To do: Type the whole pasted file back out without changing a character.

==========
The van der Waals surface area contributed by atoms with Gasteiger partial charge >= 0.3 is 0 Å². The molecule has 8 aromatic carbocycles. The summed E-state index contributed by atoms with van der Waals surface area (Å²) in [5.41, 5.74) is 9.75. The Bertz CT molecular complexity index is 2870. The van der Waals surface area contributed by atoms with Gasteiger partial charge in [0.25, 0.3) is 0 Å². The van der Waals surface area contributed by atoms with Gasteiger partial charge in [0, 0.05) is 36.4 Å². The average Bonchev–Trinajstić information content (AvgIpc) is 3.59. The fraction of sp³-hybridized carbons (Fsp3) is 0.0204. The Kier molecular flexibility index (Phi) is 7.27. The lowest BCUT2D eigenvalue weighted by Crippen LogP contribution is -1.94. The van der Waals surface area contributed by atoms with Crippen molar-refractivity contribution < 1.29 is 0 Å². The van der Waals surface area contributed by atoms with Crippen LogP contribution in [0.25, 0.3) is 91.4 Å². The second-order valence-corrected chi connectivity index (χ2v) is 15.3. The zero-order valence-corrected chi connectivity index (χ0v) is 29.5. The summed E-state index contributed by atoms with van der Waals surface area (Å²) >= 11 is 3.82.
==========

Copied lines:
The van der Waals surface area contributed by atoms with Gasteiger partial charge >= 0.3 is 0 Å². The molecule has 8 aromatic carbocycles. The summed E-state index contributed by atoms with van der Waals surface area (Å²) in [5.41, 5.74) is 9.75. The Bertz CT molecular complexity index is 2870. The van der Waals surface area contributed by atoms with Gasteiger partial charge in [0.25, 0.3) is 0 Å². The van der Waals surface area contributed by atoms with Gasteiger partial charge in [0, 0.05) is 36.4 Å². The average Bonchev–Trinajstić information content (AvgIpc) is 3.59. The fraction of sp³-hybridized carbons (Fsp3) is 0.0204. The Kier molecular flexibility index (Phi) is 7.27. The lowest BCUT2D eigenvalue weighted by Crippen LogP contribution is -1.94. The van der Waals surface area contributed by atoms with Crippen molar-refractivity contribution < 1.29 is 0 Å². The van der Waals surface area contributed by atoms with Crippen LogP contribution in [0.25, 0.3) is 91.4 Å². The second-order valence-corrected chi connectivity index (χ2v) is 15.3. The zero-order valence-corrected chi connectivity index (χ0v) is 29.5. The summed E-state index contributed by atoms with van der Waals surface area (Å²) >= 11 is 3.82.